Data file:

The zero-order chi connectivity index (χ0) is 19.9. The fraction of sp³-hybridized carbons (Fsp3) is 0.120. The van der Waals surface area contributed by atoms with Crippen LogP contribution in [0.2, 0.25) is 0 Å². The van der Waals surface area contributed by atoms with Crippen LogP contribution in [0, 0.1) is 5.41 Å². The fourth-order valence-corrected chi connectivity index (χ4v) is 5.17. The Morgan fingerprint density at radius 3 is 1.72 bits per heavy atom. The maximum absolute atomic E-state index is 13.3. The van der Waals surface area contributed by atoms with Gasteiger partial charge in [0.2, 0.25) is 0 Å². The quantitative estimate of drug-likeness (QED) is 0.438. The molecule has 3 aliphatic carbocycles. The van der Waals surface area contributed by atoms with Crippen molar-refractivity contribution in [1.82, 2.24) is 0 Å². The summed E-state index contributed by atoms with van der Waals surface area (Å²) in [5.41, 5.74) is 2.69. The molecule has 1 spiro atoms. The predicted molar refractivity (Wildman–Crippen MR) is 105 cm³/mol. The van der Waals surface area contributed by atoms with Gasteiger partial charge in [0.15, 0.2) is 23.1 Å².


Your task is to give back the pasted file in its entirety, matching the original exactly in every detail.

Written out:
The zero-order chi connectivity index (χ0) is 19.9. The fraction of sp³-hybridized carbons (Fsp3) is 0.120. The van der Waals surface area contributed by atoms with Crippen LogP contribution in [0.2, 0.25) is 0 Å². The van der Waals surface area contributed by atoms with Crippen LogP contribution in [0, 0.1) is 5.41 Å². The fourth-order valence-corrected chi connectivity index (χ4v) is 5.17. The Morgan fingerprint density at radius 3 is 1.72 bits per heavy atom. The maximum absolute atomic E-state index is 13.3. The van der Waals surface area contributed by atoms with Gasteiger partial charge in [0.2, 0.25) is 0 Å². The quantitative estimate of drug-likeness (QED) is 0.438. The molecule has 3 aliphatic carbocycles. The van der Waals surface area contributed by atoms with Crippen molar-refractivity contribution in [1.82, 2.24) is 0 Å². The summed E-state index contributed by atoms with van der Waals surface area (Å²) in [5.41, 5.74) is 2.69. The molecule has 1 spiro atoms. The predicted molar refractivity (Wildman–Crippen MR) is 105 cm³/mol. The van der Waals surface area contributed by atoms with Gasteiger partial charge in [0.15, 0.2) is 23.1 Å².